April 24, 2009

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Fighting (PG-13)
Guys fight in Fighting, a movie so self-explanatory a review almost feels redundant.

Not that that’s going to stop me.

Much like scrappy Shawn MacArthur (Channing Tatum, campaigning hard for the position as his generation’s Sylvester Stallone), I’m not going to let anything stop me. Not even nonsensical plot points, like the fact that we meet him when he’s selling counterfeit Harry Potter books (Harry Potter and the Hippopotamus — there’s a market? Really?), will stop this triumphant tale of a kid on the streets, trying to make his way via underground fights. It’s when he’s on the streets trying to sell such a box full of nonsense that he comes across Harvey (Terrence Howard), a self-identified two-bit hustler who likes the way this hunk of chiseled abs and “huh” expression fights. He eventually convinces Shawn to take part in fights organized by men like Jack Dancing (Roger Guenveur Smith) and Martinez (Luis Guzman), underworld bigwigs who think that Harvey is small potatoes. These men bet on the fighters and place bets for wealthy uptown types who like the danger of these games. For Shawn, though, none of that matters — he’s in it for the money that he hopes will get him off the streets. Particularly when he meets Zulay (Zulay Henao), a sweet single mom who works nights at a club frequented by these men, he wants to prove his worth and make the money that makes a better life possible.

The movie also contains an only half-developed plot about a rivalry with another fighter, Evan Hailey (Brian White). Evan and Shawn used to be on the same wrestling team in college and there was some kafuffle between Evan and Shawn and Shawn’s dad (the coach) and … well, and whatever. Their past and Shawn’s reason for leaving his Alabama home aren’t particularly well defined and eventually the whole mess is just sort of dropped. The point seems to be to set up a reason for Evan and Shawn to dislike each other and to add a little extra tension to their Big Fight. This, like some of the uneven character development, makes the movie a bit shaggy, like somebody at the last minute decided it needed more. But if anything, Fighting is at its best when it’s doing less — scenes where the scrappy Shawn is trying to figure out how to beat a more skilled opponent or when Shawn and Zulay are engaging in the world’s aw-shucks-iest romance.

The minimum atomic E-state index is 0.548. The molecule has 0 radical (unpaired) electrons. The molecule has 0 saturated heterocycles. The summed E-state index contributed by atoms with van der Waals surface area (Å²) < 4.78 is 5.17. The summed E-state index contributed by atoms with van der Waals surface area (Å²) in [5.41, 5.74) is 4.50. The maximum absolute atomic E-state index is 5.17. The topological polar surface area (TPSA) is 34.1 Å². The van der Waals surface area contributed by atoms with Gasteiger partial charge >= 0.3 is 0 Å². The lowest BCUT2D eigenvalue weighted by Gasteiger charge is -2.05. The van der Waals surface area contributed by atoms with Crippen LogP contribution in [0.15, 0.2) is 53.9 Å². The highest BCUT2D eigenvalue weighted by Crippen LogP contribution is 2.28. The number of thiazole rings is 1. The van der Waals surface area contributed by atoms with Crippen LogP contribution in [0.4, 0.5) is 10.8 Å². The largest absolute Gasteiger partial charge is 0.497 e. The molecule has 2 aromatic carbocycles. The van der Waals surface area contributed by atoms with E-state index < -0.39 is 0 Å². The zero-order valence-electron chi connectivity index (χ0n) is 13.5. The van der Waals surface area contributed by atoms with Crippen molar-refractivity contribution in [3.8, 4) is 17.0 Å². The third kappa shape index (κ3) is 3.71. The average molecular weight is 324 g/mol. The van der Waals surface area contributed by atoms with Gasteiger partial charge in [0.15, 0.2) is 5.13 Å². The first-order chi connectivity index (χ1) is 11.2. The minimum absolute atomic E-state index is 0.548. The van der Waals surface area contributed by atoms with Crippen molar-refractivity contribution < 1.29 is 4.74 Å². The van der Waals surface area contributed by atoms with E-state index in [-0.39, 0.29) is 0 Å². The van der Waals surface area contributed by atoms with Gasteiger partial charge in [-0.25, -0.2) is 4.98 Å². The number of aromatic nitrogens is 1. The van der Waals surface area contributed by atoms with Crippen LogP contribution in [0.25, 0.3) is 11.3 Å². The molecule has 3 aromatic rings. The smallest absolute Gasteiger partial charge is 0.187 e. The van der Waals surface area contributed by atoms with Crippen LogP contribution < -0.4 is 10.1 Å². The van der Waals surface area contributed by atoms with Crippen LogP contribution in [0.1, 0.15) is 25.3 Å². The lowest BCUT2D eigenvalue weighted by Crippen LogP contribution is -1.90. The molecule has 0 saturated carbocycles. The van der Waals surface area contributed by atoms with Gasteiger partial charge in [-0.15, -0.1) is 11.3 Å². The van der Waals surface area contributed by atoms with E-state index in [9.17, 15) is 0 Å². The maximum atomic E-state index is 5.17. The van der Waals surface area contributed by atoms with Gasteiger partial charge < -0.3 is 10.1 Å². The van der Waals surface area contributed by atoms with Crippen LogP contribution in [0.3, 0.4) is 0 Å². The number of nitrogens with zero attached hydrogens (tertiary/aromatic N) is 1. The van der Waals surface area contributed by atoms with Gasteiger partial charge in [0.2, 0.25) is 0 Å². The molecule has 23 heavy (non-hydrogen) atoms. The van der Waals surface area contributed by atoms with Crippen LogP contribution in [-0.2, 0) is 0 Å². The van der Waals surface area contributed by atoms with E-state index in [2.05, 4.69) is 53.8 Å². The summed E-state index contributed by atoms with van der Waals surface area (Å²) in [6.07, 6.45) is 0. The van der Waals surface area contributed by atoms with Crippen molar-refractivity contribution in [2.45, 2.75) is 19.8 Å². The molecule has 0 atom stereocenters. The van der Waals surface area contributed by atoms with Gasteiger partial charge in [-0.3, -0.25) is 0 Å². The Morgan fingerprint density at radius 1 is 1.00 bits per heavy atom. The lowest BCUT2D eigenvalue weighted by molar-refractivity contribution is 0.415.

Fighting is fun — it has a charming B-movie feel (Terrence Howard probably represents the biggest “star” in the movie) and it delights in its use of grimy New York City settings that could have come straight from a mid-1970s movie. B-

Rated PG-13 for intense fight sequences, some sexuality and brief strong language. Directed by Dito Montiel and written by Montiel and Robert Munic, Fighting is an hour and 45 minutes long and is distributed in wide release by Universal Pictures.